# Maxwell's Eqns: EM Basis Functions Explored

• Dale
In summary, the various bases that are useful for Maxwell's equations depend on the specific problem at hand.

#### Dale

Mentor
Are there any sets of basis functions that are particularly useful for Maxwell's equations? I was thinking about Fourier just because it is the first basis I always think of, but I don't know that it would actually be a convenient basis. For example, I don't know that curl or divergence would be easy in the Fourier basis.

"Maxwell's Equations" are pretty open ended. There are bases that are useful for solving certain problems.
1. For scalar potential and Green function problems in magneto- and electro-statics, cylindrical and spherical harmonics come to mind as particularly useful. There are two different cylindrical harmonic bases as well, those with cosine/sines and ordinary Bessels, and those with cosh/sinh and modified Bessels. There are different versions of the spherical expansions, too. The alternate expansions sometimes have particular advantages, see
http://physics.princeton.edu/~mcdonald/examples/EM/cohl_apj_527_86_99.pdf" [Broken]
and
http://iopscience.iop.org/0022-3727/19/8/001?ejredirect=migration"
for two interesting applications.
2. Similar harmonics exist of course for spheroidal and all the other 8 or so coordinate systems that are separable under Laplace's equation.
3. The harmonic bases are useful for radiation problems as well (e.g., multipoles). For full EM wave problems that include polarization, the vector forms of the harmonic bases are used. Vector spherical harmonics are the best known of these.
4. Sines and cosines (your Fourier bases) are useful for problems in rectangular coordinates.

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Spin functions seem to be basis functions of the equations. I've heard it expressed that quaterions can be reduced to a pair of complex-valued 2 component spinors. And quaterions are the most reduced form of transformations for SR. Any combination of rotations or boosts, inclusive or exclusive, can be performed most simply with spinors and quaterions.

Since SR is a particular analysis of Maxwell's Equations regarding time and length (minus the conjectural things Einstein added) spinors and quaterions must be the most reduced form of transformations of variables with the Maxwell Equations.

Quaterions function in that way apparently because they encode symmetry properties which vectors do not. At least that is my understanding.

I happen to use the vector spherical harmonics recently. They are the basis functions to describe the electric and magnetic field in the spherical coordinate. However, I find the derivation of the vector spherical harmonics in Jackson's a little awkward. Bohren's book on absorption and scattering of light by small particles has a different derivation I find easier to chew.

Thanks for the replies so far! I looked into Fourier a bit more and I found that divergence and curl can be represented by reasonably straightforward operations on the Fourier domain, but then I realized that what is really needed is a basis where the inverse of the curl and divergence has a simple representation. Unfortunately, I got stuck there. I will look into the details of what you have all posted over the next day or so.

## 1. What are Maxwell's equations?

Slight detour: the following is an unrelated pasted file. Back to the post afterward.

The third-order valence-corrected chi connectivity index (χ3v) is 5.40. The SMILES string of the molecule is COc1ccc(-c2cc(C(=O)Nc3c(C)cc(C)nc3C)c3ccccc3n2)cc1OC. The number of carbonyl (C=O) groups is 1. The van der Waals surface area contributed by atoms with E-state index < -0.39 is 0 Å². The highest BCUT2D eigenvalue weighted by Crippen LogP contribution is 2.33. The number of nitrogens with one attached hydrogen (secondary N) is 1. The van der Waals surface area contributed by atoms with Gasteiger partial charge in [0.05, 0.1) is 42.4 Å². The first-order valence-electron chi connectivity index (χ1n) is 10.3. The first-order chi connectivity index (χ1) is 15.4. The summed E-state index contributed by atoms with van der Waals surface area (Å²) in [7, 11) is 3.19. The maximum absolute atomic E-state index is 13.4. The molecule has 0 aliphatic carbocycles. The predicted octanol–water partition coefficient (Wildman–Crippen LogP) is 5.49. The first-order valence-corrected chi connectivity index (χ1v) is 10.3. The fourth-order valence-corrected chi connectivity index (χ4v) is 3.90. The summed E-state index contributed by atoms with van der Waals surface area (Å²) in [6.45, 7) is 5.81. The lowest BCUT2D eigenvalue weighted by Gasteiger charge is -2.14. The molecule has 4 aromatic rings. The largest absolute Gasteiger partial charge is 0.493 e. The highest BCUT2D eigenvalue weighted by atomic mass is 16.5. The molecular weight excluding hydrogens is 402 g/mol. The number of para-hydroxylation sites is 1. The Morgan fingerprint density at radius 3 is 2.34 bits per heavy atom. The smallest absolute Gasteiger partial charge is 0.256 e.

Maxwell's equations are a set of four fundamental equations in classical electromagnetism that describe the behavior of electric and magnetic fields, as well as their interactions with matter. They were first developed by James Clerk Maxwell in the 1860s and are essential for understanding the principles of electricity and magnetism.

## 2. What do Maxwell's equations describe?

Maxwell's equations describe the relationships between electric and magnetic fields, electric charges, and electric currents. They also describe how these fields and charges interact with each other and with matter. These equations play a crucial role in understanding the behavior of electromagnetic waves, such as light, and in the design of technologies such as radios, televisions, and cell phones.

## 3. What are the four Maxwell's equations?

The four Maxwell's equations are Gauss's law, which describes the relationship between electric fields and electric charges; Gauss's law for magnetism, which describes the relationship between magnetic fields and magnetic charges; Faraday's law of induction, which describes how changing magnetic fields can create electric fields; and Ampere's law, which relates magnetic fields to electric currents.

## 4. What is the importance of Maxwell's equations?

Maxwell's equations are considered to be one of the most significant achievements in the history of physics. They are essential for understanding and predicting the behavior of electromagnetic waves, such as light, and for developing technologies that rely on these waves. Maxwell's equations also played a crucial role in the development of Einstein's theory of relativity and the modern understanding of the nature of light.

## 5. How are Maxwell's equations used in science and technology?

Maxwell's equations are used in a wide range of fields, including telecommunications, electronics, and optics. They are essential for designing and optimizing technologies such as cell phones, satellite communication, and medical devices that use electromagnetic waves. They are also used in many scientific fields, including astrophysics, plasma physics, and geophysics, to understand and study the behavior of electromagnetic fields in various systems.

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